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I'd like to have my database schema synchronized with my Visual Studio .dbproj database project.

Right now, I'm using SSMS for most of my database development work, and I've to manually use the schema compare tool of visual studio when I need the db schema and the .dbproj to be synchronized. Why would I want this? because :

  • It's the only way to checkin changes
  • It's the only way to apply changes
  • Failure to do so will cause some merge issues when getting files (basically, if a "get latest" contains some db changes on db objects I've been updating whithout checking them out, a merge won't be triggered, and it's easy to keep track of which version is which)
  • It's nice to be able to use the search features of VisualStudio on an up-to-date version of the schema
  • It's nice to be able to modify stored procedures from VS (typically when you have renamed a file) using the search results.

Apart from automating the "schema compare" tool to have it run every 5 minutes (which hardly sounds like a "clean" solution), are there ways to achieve this ?

I'd like to keep using SSMS if possible, but I'm also interested in ways to automatically propagate changes made using the "Server Explorer/Database connections" of visual studio to the .dbproj.

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did you find a way of synchronizing your database project with SSMS? –  user53026 Apr 30 '12 at 15:45

2 Answers 2

SQL Server Management Studio is primarily a SQL Server MANAGEMENT tool and, as such, is not necessarily built to support the scenarios you're looking for.

Visual Studio Team System 2008 Database Edition and Visual Studio Team System 2010 Pro/Ultimate include the Database Developer tools (VSDB) to help those with extensive database assets integrate their database schema/view/proc/etc. development with their app development.

VSDB allows you to reverse-engineer existing DB's schemas into Visual Studio projects so that you can source-control per-schema-element script files. You can also modify/create SQL Server schema scripts for the creation of practically all schema elements supported by SQL 2005/2008/2010.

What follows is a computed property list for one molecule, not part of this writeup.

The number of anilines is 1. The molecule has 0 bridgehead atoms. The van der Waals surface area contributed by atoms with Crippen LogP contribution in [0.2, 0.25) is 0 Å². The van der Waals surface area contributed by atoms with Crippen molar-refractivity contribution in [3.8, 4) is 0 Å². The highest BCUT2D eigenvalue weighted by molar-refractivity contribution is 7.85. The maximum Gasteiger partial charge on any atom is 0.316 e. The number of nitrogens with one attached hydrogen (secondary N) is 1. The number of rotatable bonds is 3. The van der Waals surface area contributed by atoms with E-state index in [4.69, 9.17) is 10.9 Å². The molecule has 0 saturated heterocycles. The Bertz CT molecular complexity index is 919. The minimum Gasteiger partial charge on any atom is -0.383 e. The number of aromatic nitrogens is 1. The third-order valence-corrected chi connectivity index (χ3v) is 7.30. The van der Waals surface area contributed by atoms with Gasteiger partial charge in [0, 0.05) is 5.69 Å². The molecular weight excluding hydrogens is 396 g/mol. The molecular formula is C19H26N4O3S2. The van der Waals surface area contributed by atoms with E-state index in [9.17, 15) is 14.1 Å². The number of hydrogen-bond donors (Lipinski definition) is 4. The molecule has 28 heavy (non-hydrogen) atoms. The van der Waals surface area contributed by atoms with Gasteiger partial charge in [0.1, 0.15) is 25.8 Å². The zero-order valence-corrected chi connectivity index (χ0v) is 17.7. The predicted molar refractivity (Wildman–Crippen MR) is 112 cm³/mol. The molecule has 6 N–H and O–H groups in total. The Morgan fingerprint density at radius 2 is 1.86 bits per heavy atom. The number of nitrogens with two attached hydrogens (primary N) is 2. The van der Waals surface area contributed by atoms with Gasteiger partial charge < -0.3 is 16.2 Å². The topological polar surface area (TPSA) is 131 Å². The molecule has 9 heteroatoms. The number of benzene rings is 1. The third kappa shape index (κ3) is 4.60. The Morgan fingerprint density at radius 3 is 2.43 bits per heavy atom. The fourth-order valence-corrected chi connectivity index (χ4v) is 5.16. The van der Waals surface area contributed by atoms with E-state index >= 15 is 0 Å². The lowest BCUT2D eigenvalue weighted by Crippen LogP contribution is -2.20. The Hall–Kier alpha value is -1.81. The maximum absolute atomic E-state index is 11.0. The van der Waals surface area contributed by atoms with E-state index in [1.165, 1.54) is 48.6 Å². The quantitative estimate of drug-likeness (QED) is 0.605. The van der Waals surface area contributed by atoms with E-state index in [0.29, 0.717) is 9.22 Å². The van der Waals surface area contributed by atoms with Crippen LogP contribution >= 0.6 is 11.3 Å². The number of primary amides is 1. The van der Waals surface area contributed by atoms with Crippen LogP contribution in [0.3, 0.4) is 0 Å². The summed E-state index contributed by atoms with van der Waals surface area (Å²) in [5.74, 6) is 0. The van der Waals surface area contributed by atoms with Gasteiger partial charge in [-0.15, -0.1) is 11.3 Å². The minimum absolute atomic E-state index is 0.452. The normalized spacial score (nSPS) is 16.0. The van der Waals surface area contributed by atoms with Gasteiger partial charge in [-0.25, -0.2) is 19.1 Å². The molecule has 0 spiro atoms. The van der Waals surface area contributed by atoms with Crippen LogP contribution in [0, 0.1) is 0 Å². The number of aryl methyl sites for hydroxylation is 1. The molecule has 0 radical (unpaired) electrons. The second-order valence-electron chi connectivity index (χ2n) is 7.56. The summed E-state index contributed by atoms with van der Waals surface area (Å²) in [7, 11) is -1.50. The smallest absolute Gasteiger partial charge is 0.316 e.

VSDB also supports the ability to deploy full/partial DB schema updates to empty/existing DB's where it does a HUGE amount of work to try to only apply the changes necessary to modify the existing DB (if present) so that it mirrors the structure of the source VSDB database project.

VSDB also includes a number of tools to help you compare schemas between DB's and/or DB projects and also allows you to diff and merge table contents.

However, note that while this toolset is supported today, the team has since been disbanded and the product is in maintenance mode. The SQL Server product group now owns the responsibility for creating tools for developers and are hard at work doing just that :)

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I'm already a user of VS 2010 db features. But I've yet to find how to use it to instantly modify both my database project and my database project at the same time. Running a schema compare after every single modification is just too much hassle... :( –  Brann Jul 30 '11 at 13:51
    
Having started looking at VSDB yesterday, I find your last paragraph rather alarming. Sounds like I shouldn't bother investing much time or energy...? –  Benjol Aug 9 '12 at 12:11

there are two ways that I know of with VS2010 ultimate features to do this.

  1. Use SSMS or other tool to edit DB schema then run schema compare periodically (end of the day) and then import any schema changes to the DB project.
  2. Edit the files in your DB project through VS and then create a deployment package that either runs directly on your DB or generates a script for you to run to update your schema in the DB.
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The second solution is, in my opinion, the best solution. You can set up a deployment process that only takes one click. Editing your files in Visual Studio will automatically check them out of source control. I've worked with the first method, but it's difficult to always do schema compares. Plus, at least for me, the schema comparison tool crashes Visual Studio a lot. –  Kris Harper Apr 30 '12 at 23:56

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